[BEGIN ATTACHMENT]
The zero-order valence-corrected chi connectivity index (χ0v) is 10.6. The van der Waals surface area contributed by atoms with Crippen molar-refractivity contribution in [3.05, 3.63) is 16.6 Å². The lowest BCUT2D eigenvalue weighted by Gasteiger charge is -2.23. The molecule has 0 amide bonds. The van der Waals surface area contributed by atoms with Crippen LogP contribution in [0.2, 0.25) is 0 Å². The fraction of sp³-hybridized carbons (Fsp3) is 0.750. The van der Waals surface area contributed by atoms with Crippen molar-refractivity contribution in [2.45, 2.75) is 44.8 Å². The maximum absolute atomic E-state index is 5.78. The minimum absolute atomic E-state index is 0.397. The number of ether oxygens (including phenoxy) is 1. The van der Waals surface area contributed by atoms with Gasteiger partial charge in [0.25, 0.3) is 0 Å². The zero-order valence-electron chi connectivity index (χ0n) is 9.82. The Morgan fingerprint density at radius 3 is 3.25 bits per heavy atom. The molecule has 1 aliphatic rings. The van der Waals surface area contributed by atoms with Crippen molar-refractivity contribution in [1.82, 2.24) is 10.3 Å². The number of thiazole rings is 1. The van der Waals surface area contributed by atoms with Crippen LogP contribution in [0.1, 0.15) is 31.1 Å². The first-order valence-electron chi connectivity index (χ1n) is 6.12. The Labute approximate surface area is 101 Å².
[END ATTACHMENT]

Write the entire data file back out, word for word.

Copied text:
The zero-order valence-corrected chi connectivity index (χ0v) is 10.6. The van der Waals surface area contributed by atoms with Crippen molar-refractivity contribution in [3.05, 3.63) is 16.6 Å². The lowest BCUT2D eigenvalue weighted by Gasteiger charge is -2.23. The molecule has 0 amide bonds. The van der Waals surface area contributed by atoms with Crippen LogP contribution in [0.2, 0.25) is 0 Å². The fraction of sp³-hybridized carbons (Fsp3) is 0.750. The van der Waals surface area contributed by atoms with Crippen molar-refractivity contribution in [2.45, 2.75) is 44.8 Å². The maximum absolute atomic E-state index is 5.78. The minimum absolute atomic E-state index is 0.397. The number of ether oxygens (including phenoxy) is 1. The van der Waals surface area contributed by atoms with Gasteiger partial charge in [0.25, 0.3) is 0 Å². The zero-order valence-electron chi connectivity index (χ0n) is 9.82. The Morgan fingerprint density at radius 3 is 3.25 bits per heavy atom. The molecule has 1 aliphatic rings. The van der Waals surface area contributed by atoms with Crippen molar-refractivity contribution in [1.82, 2.24) is 10.3 Å². The number of thiazole rings is 1. The van der Waals surface area contributed by atoms with Crippen LogP contribution in [0.1, 0.15) is 31.1 Å². The first-order valence-electron chi connectivity index (χ1n) is 6.12. The Labute approximate surface area is 101 Å².